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90s Slang You Should Know


or mollusc

[mol-uh sk] /ˈmɒl əsk/
any invertebrate of the phylum Mollusca, typically having a calcareous shell of one, two, or more pieces that wholly or partly enclose the soft, unsegmented body, including the chitons, snails, bivalves, squids, and octopuses.
Origin of mollusk
1775-85; < French mollusque < New Latin Mollusca; see Mollusca
Related forms
molluskan, molluscan
[muh-luhs-kuh n] /məˈlʌs kən/ (Show IPA),
adjective, noun
mollusklike, adjective Unabridged
Based on the Random House Dictionary, © Random House, Inc. 2017.
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Examples from the Web for molluscs
Historical Examples
  • The number of genera and species is less than that of the other great classes of molluscs.

    The Ocean World: Louis Figuier
  • There were two ways in which the dye was obtained from the molluscs.

    History of Phoenicia George Rawlinson
  • Lingula has not risen since the Silurian epoch, whereas other molluscs may have risen.

  • Taking them in their zoological order, we will begin with the molluscs.

    Bible Animals; J. G. Wood
  • Its food consists of fish, crabs, molluscs, and aquatic insects.

    British Sea Birds Charles Dixon
  • The dye-producing power is not restricted to the whelks, but is shared by other molluscs.

    Bible Animals; J. G. Wood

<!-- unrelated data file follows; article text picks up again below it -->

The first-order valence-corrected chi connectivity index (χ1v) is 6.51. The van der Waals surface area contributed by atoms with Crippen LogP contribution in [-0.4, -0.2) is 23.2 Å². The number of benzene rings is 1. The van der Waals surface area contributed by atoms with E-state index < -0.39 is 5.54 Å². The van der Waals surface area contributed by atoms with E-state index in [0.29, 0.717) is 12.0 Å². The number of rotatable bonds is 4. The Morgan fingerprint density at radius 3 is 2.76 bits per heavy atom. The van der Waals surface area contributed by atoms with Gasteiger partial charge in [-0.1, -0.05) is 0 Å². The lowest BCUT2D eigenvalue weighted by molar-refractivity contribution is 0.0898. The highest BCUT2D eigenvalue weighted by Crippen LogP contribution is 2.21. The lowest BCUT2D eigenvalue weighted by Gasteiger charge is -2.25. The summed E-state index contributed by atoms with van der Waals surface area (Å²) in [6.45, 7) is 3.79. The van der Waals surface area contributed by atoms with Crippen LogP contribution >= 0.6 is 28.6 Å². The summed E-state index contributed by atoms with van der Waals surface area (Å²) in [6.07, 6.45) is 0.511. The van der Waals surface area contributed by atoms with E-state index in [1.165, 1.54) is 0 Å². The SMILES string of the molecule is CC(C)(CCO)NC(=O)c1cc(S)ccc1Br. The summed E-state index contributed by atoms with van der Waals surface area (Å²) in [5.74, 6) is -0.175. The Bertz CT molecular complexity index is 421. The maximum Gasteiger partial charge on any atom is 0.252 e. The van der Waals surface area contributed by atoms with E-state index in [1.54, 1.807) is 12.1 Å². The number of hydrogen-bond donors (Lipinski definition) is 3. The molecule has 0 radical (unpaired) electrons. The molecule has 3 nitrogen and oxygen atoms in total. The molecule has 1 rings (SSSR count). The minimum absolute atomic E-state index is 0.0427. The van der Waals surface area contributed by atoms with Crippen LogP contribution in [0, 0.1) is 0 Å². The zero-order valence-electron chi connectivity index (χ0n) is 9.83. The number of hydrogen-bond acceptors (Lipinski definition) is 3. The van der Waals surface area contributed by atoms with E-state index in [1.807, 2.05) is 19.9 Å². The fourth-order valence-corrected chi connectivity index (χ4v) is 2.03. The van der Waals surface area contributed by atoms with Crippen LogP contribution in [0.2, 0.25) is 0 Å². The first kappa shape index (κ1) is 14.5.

• Most gasteropods which live in water have this; most which live on land (only two exceptions in British molluscs) have not.

    Our British Snails John William Horsley
  • It is this winter domicile that is most frequently found in the shells of molluscs.

    Spiders Cecil Warburton
  • Turn now to the Bivalves or Lamellibranchiate molluscs, which include the familiar oyster, cockle, and mussel.

  • These molluscs are found in every sea on the globe, and under all latitudes.

    The Ocean World: Louis Figuier
Word Origin and History for molluscs



1783, mollusque (modern spelling from 1839), from French mollusque, from Modern Latin Mollusca (see Mollusca), the phylum name. Related: Molluscuous; molluscan.

Online Etymology Dictionary, © 2010 Douglas Harper
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molluscs in Science
mollusk or mollusc
Any of numerous invertebrate animals of the phylum Mollusca, usually living in water and often having a hard outer shell. They have a muscular foot, a well-developed circulatory and nervous system, and often complex eyes. Mollusks include gastropods (snails and shellfish), slugs, octopuses, squids, and the extinct ammonites. Mollusks appear in the fossil record in the early Cambrian Period, but it is not known from what group they evolved.
The American Heritage® Science Dictionary
Copyright © 2002. Published by Houghton Mifflin. All rights reserved.
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